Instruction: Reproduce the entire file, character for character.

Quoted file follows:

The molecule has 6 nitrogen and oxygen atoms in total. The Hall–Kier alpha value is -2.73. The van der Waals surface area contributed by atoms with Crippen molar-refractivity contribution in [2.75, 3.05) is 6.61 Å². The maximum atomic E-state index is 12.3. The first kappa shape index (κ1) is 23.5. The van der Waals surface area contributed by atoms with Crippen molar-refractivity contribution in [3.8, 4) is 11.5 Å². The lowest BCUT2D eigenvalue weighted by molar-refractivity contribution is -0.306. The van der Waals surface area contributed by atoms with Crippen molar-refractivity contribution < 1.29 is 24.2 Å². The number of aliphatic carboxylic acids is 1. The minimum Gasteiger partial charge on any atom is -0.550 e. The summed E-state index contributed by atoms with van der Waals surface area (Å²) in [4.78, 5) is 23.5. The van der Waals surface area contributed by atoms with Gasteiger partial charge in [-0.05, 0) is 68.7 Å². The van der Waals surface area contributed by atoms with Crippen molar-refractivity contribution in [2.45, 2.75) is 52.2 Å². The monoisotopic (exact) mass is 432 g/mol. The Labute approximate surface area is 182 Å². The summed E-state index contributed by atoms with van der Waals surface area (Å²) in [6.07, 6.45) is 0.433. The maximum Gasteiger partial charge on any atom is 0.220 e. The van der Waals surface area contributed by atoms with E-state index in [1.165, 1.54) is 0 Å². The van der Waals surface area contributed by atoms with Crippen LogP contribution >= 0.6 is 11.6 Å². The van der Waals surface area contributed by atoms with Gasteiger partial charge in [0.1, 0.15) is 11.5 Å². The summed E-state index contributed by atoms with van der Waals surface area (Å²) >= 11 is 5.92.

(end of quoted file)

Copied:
The molecule has 6 nitrogen and oxygen atoms in total. The Hall–Kier alpha value is -2.73. The van der Waals surface area contributed by atoms with Crippen molar-refractivity contribution in [2.75, 3.05) is 6.61 Å². The maximum atomic E-state index is 12.3. The first kappa shape index (κ1) is 23.5. The van der Waals surface area contributed by atoms with Crippen molar-refractivity contribution in [3.8, 4) is 11.5 Å². The lowest BCUT2D eigenvalue weighted by molar-refractivity contribution is -0.306. The van der Waals surface area contributed by atoms with Crippen molar-refractivity contribution < 1.29 is 24.2 Å². The number of aliphatic carboxylic acids is 1. The minimum Gasteiger partial charge on any atom is -0.550 e. The summed E-state index contributed by atoms with van der Waals surface area (Å²) in [4.78, 5) is 23.5. The van der Waals surface area contributed by atoms with Gasteiger partial charge in [-0.05, 0) is 68.7 Å². The van der Waals surface area contributed by atoms with Crippen molar-refractivity contribution in [2.45, 2.75) is 52.2 Å². The monoisotopic (exact) mass is 432 g/mol. The Labute approximate surface area is 182 Å². The summed E-state index contributed by atoms with van der Waals surface area (Å²) in [6.07, 6.45) is 0.433. The maximum Gasteiger partial charge on any atom is 0.220 e. The van der Waals surface area contributed by atoms with E-state index in [1.165, 1.54) is 0 Å². The van der Waals surface area contributed by atoms with Crippen LogP contribution >= 0.6 is 11.6 Å². The van der Waals surface area contributed by atoms with Gasteiger partial charge in [0.1, 0.15) is 11.5 Å². The summed E-state index contributed by atoms with van der Waals surface area (Å²) >= 11 is 5.92.